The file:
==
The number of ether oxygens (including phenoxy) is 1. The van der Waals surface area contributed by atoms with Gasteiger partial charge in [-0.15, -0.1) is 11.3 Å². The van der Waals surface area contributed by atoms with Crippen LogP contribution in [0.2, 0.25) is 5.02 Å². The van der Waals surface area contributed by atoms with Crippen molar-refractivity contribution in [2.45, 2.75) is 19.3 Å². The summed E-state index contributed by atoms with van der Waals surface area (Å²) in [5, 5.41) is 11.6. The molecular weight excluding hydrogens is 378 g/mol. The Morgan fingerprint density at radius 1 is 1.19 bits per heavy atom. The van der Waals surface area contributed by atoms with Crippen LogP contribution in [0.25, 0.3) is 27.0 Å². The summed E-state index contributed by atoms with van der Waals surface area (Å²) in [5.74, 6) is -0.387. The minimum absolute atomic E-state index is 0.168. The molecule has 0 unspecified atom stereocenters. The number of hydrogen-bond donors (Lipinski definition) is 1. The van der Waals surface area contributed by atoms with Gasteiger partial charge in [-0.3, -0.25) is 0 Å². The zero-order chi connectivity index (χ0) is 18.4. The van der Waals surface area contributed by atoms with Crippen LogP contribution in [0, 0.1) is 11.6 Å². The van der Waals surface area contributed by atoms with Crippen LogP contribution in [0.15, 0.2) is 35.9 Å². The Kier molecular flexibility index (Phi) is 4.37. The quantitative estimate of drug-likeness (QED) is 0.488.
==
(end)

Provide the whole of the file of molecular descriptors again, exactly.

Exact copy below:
The number of ether oxygens (including phenoxy) is 1. The van der Waals surface area contributed by atoms with Gasteiger partial charge in [-0.15, -0.1) is 11.3 Å². The van der Waals surface area contributed by atoms with Crippen LogP contribution in [0.2, 0.25) is 5.02 Å². The van der Waals surface area contributed by atoms with Crippen molar-refractivity contribution in [2.45, 2.75) is 19.3 Å². The summed E-state index contributed by atoms with van der Waals surface area (Å²) in [5, 5.41) is 11.6. The molecular weight excluding hydrogens is 378 g/mol. The Morgan fingerprint density at radius 1 is 1.19 bits per heavy atom. The van der Waals surface area contributed by atoms with Crippen LogP contribution in [0.25, 0.3) is 27.0 Å². The summed E-state index contributed by atoms with van der Waals surface area (Å²) in [5.74, 6) is -0.387. The minimum absolute atomic E-state index is 0.168. The molecule has 0 unspecified atom stereocenters. The number of hydrogen-bond donors (Lipinski definition) is 1. The van der Waals surface area contributed by atoms with Gasteiger partial charge in [-0.3, -0.25) is 0 Å². The zero-order chi connectivity index (χ0) is 18.4. The van der Waals surface area contributed by atoms with Crippen LogP contribution in [0, 0.1) is 11.6 Å². The van der Waals surface area contributed by atoms with Crippen LogP contribution in [0.15, 0.2) is 35.9 Å². The Kier molecular flexibility index (Phi) is 4.37. The quantitative estimate of drug-likeness (QED) is 0.488.